Fortified and Sweet Dessert Wines Up to 28 days or more Store fortified wines like Port, Sauternes, Sherry, and Marsala re-corked or with a wine stopper in a cool, dark place. Sweeter dessert wines last longer when opened, so keep them in the fridge.

But the ultimate deciding factor is the quality of the wine. Some wines will lose their freshness and aromas and oxidize much quicker, making them tasteless.

Wines with higher tannins or acidity generally stay fresh for a longer period.

Storing wines in the wine refrigerator extends their shelf life compared to leaving them on the counter.

It’s also recommended to store open red wines in the chiller, wine fridge, cellar, or a room where the temperature fluctuations will be kept at a minimum.

The best advice, though, is and will always be to drink the wine as soon as possible. Optimally within three days.

Sparkling wines 

Sparkling wine poured in a flute wine glass
Credits: Sparkling wine poured in a flute glass, Pixabay

If you’d like to keep a bottle of sparkling wine open, you have to be aware that you will quickly lose the fizz if you don’t use a sparkling wine stopper.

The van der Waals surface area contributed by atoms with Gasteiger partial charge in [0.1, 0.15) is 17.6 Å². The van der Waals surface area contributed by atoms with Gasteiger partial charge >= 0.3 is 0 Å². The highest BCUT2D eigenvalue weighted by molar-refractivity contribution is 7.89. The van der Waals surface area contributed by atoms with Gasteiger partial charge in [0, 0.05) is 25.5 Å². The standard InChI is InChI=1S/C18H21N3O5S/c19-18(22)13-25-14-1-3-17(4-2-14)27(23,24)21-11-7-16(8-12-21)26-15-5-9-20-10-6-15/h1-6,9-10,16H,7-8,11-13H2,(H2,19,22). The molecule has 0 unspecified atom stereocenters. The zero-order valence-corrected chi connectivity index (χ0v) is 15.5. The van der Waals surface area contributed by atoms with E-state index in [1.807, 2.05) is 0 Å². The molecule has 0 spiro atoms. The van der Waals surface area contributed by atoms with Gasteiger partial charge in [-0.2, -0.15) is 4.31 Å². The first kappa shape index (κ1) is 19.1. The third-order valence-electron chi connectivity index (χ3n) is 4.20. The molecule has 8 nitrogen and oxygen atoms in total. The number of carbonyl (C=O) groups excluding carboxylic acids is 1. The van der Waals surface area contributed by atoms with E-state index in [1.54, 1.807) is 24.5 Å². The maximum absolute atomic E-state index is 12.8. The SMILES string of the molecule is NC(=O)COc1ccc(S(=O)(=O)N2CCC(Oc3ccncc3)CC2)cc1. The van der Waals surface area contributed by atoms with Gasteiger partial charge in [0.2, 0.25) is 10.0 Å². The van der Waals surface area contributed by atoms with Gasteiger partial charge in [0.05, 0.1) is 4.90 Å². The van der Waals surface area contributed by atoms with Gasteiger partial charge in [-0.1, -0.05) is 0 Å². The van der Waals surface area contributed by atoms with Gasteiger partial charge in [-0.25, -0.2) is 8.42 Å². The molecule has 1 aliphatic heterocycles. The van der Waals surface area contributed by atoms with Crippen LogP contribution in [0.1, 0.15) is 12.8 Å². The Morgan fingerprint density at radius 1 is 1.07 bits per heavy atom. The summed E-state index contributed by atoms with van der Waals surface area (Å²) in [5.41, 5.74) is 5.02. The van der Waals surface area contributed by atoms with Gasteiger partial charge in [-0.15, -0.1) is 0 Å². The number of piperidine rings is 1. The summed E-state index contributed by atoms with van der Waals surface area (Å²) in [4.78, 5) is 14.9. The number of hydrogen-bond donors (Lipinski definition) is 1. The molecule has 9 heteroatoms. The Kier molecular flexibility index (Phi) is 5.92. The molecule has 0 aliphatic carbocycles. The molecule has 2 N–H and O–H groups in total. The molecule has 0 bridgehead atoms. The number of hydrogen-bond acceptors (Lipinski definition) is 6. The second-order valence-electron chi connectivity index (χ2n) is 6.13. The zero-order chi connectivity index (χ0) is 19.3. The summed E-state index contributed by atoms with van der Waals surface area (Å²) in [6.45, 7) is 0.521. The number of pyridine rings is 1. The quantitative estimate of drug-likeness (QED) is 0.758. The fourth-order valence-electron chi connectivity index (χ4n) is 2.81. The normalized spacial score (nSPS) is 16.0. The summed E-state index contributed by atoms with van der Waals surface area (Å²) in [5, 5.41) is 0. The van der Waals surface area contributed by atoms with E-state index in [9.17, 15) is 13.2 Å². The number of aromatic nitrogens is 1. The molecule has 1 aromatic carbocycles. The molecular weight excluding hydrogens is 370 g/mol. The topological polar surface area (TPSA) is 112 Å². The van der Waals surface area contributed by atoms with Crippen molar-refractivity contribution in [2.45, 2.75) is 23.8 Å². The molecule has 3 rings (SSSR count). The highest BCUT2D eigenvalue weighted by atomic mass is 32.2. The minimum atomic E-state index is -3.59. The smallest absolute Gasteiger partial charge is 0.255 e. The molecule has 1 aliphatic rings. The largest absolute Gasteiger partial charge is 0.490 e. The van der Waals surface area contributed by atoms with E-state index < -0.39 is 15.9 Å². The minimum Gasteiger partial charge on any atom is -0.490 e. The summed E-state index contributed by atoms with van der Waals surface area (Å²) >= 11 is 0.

Luckily for you, there are a few reliable Champagne and sparkling wine stoppers available on the market. We’ll talk about one of them later in the article.

If you don’t have one, it is safest to drink the whole bottle after it’s been opened.

Preserving carbonation is the primary issue with sparkling wine, as it tends to lose its fizziness before oxidation becomes a concern.

The great thing is that the traditional method sparkling wines like Cava or Champagne last longer than tank method ones.

They are produced with higher pressure during bottling, than for example, Prosecco.

If you have a sparkling wine stopper, consuming the wine within two or even three days is generally safe. But, remember to refrigerate it.

The fuller the bottle, the better it will retain its carbonation.

However, you release a significant amount of carbonation every time you open the bottle.

Therefore, if you plan to enjoy a sparkling wine a day or two after opening it, avoid repeatedly opening the bottle to maintain its effervescence.